A speed ramp is the smooth acceleration or deceleration of a video. You’ve undoubtedly seen it used in any number of movies and videos on YouTube.
Remember the iconic scene of Neo escaping billets in The Matrix? Or the memorable fights in Zac Snider’s 300 or Guy Ritchie’s Sherlock Holmes? It’s not just slow-mo in these movies – it’s actually speed ramping.
On YouTube, creators often use this effect in skateboard or parkour footage and travel videos. It’s also increasingly being used in epic cooking b-roll.
Speed ramping, sometimes called time remapping, is most effective when used to attract viewers’ attention to a particular moment or movement in your video – for example, a tricky jump or an approaching bullet. It also makes a cool transition between two clips or shots within one video.
You can create a speed ramp yourself at home – just make sure that your video is shot at 50 frames per second or more. Anything slower won’t let you achieve that smooth slow motion. Also, speed ramping looks best in videos where you can clearly see the camera movement.
To create this effect in your video, you don’t need super-advanced software. You can just as easily do it with a simple editing app like Movavi Video Editor. It won’t take a lot of time or effort, but it will make your video look more professional and interesting. Let us show you how you can create a speed ramp in just five steps:
1. Open Movavi Video Editor and import your video.
2. To create a smooth speed change at the join between two clips, you need to cut a piece of footage from the end of the first clip and another from the beginning of the second clip. This will give you one to four seconds for a transition. The exact length of each piece depends on how dynamic your footage is. The important thing is that the camera movement has to be noticeable by itself.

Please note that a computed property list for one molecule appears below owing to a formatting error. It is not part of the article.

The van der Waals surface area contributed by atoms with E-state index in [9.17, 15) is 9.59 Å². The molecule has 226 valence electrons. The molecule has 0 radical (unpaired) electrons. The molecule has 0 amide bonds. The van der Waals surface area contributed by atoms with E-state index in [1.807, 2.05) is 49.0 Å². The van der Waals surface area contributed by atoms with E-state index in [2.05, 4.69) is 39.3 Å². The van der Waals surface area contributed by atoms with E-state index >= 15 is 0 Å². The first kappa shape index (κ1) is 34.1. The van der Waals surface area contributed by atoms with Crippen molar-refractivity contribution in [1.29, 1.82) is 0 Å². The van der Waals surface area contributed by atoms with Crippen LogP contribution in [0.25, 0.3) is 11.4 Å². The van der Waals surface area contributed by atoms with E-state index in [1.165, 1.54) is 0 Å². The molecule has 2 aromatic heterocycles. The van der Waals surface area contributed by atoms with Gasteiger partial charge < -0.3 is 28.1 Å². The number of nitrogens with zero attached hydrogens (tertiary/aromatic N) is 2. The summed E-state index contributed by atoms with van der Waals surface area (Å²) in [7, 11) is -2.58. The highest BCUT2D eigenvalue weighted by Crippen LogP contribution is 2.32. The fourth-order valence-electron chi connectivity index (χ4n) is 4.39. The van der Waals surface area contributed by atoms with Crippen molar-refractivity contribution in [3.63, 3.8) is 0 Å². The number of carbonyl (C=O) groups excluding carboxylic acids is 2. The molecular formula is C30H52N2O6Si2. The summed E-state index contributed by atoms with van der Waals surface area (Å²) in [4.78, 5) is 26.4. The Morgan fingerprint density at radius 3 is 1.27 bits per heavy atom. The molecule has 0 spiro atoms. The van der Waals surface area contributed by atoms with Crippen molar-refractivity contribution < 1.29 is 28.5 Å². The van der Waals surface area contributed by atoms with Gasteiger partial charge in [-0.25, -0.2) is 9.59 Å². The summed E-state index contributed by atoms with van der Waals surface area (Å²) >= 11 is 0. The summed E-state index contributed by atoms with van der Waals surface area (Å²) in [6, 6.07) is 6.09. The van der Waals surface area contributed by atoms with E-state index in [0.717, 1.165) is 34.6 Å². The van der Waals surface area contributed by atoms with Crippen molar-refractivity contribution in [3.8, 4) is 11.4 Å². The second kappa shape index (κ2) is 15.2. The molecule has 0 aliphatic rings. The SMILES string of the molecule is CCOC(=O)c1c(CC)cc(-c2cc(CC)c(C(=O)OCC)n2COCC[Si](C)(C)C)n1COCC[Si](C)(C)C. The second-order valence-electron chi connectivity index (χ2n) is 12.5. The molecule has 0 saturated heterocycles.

3. Cut each of the extra pieces of footage into three or smaller parts. The closer the part to the join, the longer it needs to be. Basically, you take the extra part from the first clip and cut it into multiple pieces of different lengths – from the shortest to the longest. And then you mirror the same pattern in the second extra clip. The more parts you make, the smoother the speed change will be in the end!
4. Set different speed parameters for each of these smaller parts: the closer the part to the splice, the higher the speed should be.
5. To make the effect even cooler, add a Whoosh sound effect – it’s one of the basic built-in sound effects.
And that’s it. Your speed ramp is ready!
If you’re ready to take your editing to the next level, try to create the same effect in Adobe Premiere Pro: